Tax bill forces hotel into administration

ONE of Scarborough’s most iconic hotels, which once welcomed Winston Churchill through its doors, has gone into administration.

The family-run company behind the historic Royal Hotel called in administrators as a result of a soaring tax bill.

English Rose Hotels Scarborough Ltd also owns the Clifton Hotel in the town, which was put up for sale earlier this month.

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Both hotels will continue to trade as normal until a new buyer is found, however administrators MCR would not confirm whether jobs were at risk.

The 118-bedroom Royal Hotel employs 77 full time members of staff and the Clifton has 33 employees.

David Whitehouse, partner at MCR, said: “Both the Clifton and the Royal have strong reputations and high levels of occupancy. There is significant interest in these hotels and we would expect to complete a sale of the hotels as a going concern over the coming weeks.”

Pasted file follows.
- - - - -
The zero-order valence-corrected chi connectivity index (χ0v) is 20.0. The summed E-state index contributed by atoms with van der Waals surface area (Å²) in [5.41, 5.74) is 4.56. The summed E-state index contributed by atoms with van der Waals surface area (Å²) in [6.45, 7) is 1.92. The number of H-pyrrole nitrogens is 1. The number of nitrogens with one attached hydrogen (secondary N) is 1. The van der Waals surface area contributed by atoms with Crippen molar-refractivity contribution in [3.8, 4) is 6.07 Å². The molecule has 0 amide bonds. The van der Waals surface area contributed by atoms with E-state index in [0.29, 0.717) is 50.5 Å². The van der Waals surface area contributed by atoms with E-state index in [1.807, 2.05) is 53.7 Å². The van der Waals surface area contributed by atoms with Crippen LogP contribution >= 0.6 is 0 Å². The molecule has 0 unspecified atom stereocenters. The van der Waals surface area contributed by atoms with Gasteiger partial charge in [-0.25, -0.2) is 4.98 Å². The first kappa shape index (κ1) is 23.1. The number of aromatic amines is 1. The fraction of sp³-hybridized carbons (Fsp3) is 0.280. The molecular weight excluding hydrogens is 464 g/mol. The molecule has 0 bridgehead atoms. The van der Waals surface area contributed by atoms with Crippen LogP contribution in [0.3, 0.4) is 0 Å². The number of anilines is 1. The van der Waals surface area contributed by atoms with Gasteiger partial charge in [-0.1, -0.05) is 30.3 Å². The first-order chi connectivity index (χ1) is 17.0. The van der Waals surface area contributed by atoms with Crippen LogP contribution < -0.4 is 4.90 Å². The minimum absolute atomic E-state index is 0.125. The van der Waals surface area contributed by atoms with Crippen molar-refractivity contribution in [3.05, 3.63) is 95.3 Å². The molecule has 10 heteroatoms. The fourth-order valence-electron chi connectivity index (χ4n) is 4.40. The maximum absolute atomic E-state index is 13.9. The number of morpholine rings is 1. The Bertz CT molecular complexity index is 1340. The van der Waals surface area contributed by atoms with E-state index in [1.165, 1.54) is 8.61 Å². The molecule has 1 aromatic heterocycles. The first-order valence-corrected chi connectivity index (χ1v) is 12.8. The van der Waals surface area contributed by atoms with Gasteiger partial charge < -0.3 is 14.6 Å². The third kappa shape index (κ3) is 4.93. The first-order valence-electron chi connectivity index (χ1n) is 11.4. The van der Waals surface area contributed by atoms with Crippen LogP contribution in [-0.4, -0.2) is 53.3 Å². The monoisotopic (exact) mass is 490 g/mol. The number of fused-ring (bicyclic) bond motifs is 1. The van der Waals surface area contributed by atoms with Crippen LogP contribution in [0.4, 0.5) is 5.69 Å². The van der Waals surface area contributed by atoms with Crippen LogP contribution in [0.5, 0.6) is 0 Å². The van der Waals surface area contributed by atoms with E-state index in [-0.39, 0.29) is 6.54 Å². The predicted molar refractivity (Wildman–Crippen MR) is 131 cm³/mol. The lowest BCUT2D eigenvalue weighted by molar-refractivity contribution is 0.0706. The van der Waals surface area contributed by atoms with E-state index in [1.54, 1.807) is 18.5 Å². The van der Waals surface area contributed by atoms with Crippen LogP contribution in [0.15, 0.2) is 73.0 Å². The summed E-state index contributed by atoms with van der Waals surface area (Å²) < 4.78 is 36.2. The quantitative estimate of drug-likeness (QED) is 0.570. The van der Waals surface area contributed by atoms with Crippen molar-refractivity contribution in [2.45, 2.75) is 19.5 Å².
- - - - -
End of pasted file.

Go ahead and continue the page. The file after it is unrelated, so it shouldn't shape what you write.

As directors of English Rose Hotels Scarborough, the Turner family has owned the Royal Hotel for 12 years. It is a second major blow for the Turners, who lost another historic hotel, Holbeck Hall, when it fell into the North Sea in 1993 following a landslide.

The firm’s sister company English Rose Hotels Yorkshire Ltd, which includes the Green Man Family Inn, Malton, in its portfolio, has not been affected. The Royal Hotel opened on St Nicholas Street almost 200 years ago and the iconic building has attracted a plethora of famous guests, including Prime Minister Winston Churchill and movie star Gwyneth Paltrow.

Its imposing architecture, including the renowned staircase and atrium, still bears all the hallmarks of the Regency period.

Scarborough Tory MP Robert Goodwill said: “The Royal is one of the three top hotels in Scarborough and therefore I’m sure that other hotel groups will be looking at possibly acquiring it, perhaps at a very competitive price given the current situation. I am very sad for the Turners who are a long-standing Scarborough family.”

In what has been a turbulent year for businesses in the town, the collapse of the Royal comes after other major family businesses have been hit by crisis.

Woodhead the Bakers folded after 74 years and printing giant Pindar went into administration last month.